Example 3: active membrane rules with movement to twin adjacent regions:

“An individual host transmits bacteria to another individual”.
$$ {\left[{\left[\right]}_k\right]}_j\kern0.5em {\left[\kern0.5em \right]}_j\to {\left[\kern0.5em \right]}_j{\left[\kern0.5em {\left[\kern0.5em \right]}_k\right]}_i $$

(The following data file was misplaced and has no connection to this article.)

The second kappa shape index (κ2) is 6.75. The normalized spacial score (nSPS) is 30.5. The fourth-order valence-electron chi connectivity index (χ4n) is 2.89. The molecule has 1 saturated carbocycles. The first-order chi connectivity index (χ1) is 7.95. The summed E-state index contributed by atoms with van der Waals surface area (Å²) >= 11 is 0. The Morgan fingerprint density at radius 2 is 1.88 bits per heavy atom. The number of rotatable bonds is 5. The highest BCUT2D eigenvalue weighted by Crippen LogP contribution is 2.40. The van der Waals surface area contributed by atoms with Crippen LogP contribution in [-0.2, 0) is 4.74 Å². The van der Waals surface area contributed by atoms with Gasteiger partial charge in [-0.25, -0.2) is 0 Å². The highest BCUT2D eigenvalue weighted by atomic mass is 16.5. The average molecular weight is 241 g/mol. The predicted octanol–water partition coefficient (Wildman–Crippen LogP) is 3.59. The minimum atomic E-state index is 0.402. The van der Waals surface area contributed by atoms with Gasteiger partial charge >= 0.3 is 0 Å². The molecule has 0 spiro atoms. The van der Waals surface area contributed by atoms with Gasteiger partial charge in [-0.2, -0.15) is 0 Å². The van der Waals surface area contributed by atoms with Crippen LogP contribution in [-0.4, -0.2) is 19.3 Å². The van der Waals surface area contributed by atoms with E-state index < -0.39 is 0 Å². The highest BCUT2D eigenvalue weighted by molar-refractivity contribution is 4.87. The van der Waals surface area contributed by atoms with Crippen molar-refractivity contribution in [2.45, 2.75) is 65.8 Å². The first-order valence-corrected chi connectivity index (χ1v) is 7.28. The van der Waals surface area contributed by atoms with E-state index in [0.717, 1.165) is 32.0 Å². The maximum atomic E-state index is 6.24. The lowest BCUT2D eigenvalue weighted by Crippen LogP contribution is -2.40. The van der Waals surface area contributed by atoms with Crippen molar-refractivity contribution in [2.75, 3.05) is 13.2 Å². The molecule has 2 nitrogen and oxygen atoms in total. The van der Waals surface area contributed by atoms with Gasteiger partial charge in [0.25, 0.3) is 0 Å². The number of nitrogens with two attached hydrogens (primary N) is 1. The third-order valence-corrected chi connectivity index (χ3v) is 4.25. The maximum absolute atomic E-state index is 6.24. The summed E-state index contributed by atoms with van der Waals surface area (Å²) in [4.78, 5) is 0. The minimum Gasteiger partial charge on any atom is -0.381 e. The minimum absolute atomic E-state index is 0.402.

Here, region k is moved from region j to region i, that is at the same level. Then, regions inside region k can be moved according to their corresponding rules.

Example 4: active membrane rules for membrane division:

“Growth of bacterial cells j in region i.”
$$ {\left[{\left[\right]}_j\kern0.5em \right]}_i\to {\left[\ {\left[\right]}_j\ {\left[\ \right]}_j\ \right]}_i $$

Here, the content of region j is copied together with its rules and all the membranes it contains in a hierarchical manner.